2 Dec 2014
Bird & Brahms: Charlie Parker and Johannes Brahms
Bird & Brahms: 20th Century Jazz Saxophonist Charlie Parker with 19th Century Romantic Composer Johannes Brahms

When I started listening seriously to jazz about three years ago, I knew that saxophone players like Phil Woods, Dexter Gordon, Lester Young and Charlie Parker got very different sounds on the instrument than I did. They sounded so…cool. Their sound was relaxed, yet full of motion. They could scoop into notes without ever sounding corny, and the variety in their tone colors was amazing: from fat and loud to whispery and fuzzy.

I couldn’t make any of those sounds on the saxophone and I didn’t even know what some of them were. The jazz saxophone sound was so far away from my own sound, and the differences stood out to me.

I didn’t start sounding more like the jazz saxophonists until I started transcribing and playing along with their recordings. My first experience with transcription was in a jazz improv class in which we were asked to transcribe a solo by the guitarist Wes Montgomery. It was a great experience for me in discovering that I could figure out which notes were being played, just by using my ear. However, I completed the transcription using the piano and missed out on learning about Montgomery’s style for my saxophone playing. As soon as I started started using my saxophone to play along with jazz recordings, I started getting a more authentic jazz sound.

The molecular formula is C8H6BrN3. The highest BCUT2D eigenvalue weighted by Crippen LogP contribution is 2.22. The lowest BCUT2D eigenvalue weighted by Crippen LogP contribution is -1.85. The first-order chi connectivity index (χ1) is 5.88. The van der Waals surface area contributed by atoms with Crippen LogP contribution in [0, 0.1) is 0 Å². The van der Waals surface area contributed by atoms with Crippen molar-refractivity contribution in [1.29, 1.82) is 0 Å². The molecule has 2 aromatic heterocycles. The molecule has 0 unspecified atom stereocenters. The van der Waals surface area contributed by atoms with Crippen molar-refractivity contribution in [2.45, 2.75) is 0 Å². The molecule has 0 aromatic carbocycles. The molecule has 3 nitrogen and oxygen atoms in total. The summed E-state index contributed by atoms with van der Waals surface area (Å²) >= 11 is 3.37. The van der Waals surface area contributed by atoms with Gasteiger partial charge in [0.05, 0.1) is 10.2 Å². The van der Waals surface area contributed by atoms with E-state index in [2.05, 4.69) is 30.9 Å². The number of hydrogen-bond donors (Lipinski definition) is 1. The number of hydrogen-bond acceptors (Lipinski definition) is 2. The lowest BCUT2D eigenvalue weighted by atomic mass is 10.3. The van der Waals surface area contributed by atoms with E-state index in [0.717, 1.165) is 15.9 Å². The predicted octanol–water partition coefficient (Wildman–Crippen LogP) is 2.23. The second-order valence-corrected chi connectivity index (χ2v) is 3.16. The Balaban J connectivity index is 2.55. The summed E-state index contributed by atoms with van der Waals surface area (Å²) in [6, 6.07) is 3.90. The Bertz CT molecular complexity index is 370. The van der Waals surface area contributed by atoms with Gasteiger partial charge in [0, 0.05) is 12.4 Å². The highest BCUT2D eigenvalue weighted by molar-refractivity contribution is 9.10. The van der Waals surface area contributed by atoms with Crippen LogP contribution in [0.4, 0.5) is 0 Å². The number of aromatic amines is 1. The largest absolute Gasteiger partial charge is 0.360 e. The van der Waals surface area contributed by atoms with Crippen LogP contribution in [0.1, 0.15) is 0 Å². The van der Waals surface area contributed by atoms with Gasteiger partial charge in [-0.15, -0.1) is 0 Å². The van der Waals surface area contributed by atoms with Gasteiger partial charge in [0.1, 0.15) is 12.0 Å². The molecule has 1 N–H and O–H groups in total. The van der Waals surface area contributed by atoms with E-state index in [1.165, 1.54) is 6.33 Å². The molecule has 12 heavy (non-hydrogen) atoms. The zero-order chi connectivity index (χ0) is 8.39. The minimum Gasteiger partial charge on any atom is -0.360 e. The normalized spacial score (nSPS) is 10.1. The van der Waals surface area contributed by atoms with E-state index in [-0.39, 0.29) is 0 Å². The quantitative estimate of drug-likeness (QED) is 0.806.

As I played with more jazz recordings and strengthened my ears, suddenly things about the playing of classical musicians were standing out to me. The high notes of the clarinet masters sounded so sweet and buoyant, not at all harsh and pointed like mine. Elaine Douvas’ low G on the oboe sounded soft and velvety, not harsh and pointed like mine (are you seeing a pattern?).

Even more ear-opening and inspiring was going to hear live performances. At the New York Philharmonic in particular, my head would shake in disbelief of the sounds the woodwind players were creating. They created huge sounds that resonated throughout all of Avery Fisher Hall, but nothing sounded forced or edgy.

These were all concepts I explored in my warm-up sessions, as described in my first article on this topic, How Wes Montgomery Helped Me Play Bach. During my warm-up sessions I played along with recordings of classical musicians I admired, working both to sound more like them and to attune my ear to the sounds I wanted to create. Working entirely by ear (using no written music), I figured out the notes being played, as well as the ways in which they were played. The more I played along with recordings, the closer I got to sounding like them.

My ears got stronger because of this practice, and I started listening for more than just tone quality. I started to hear musical phrases in new ways. I would play what I thought was a good phrase, and then listen to a recording of a master musician playing the same phrase. I would quickly realize that my phrase was not as well developed as I thought.

This idea of playing along with recordings for the improvement of musicality amongst classical woodwind musicians is what I will explore for the rest of this article.

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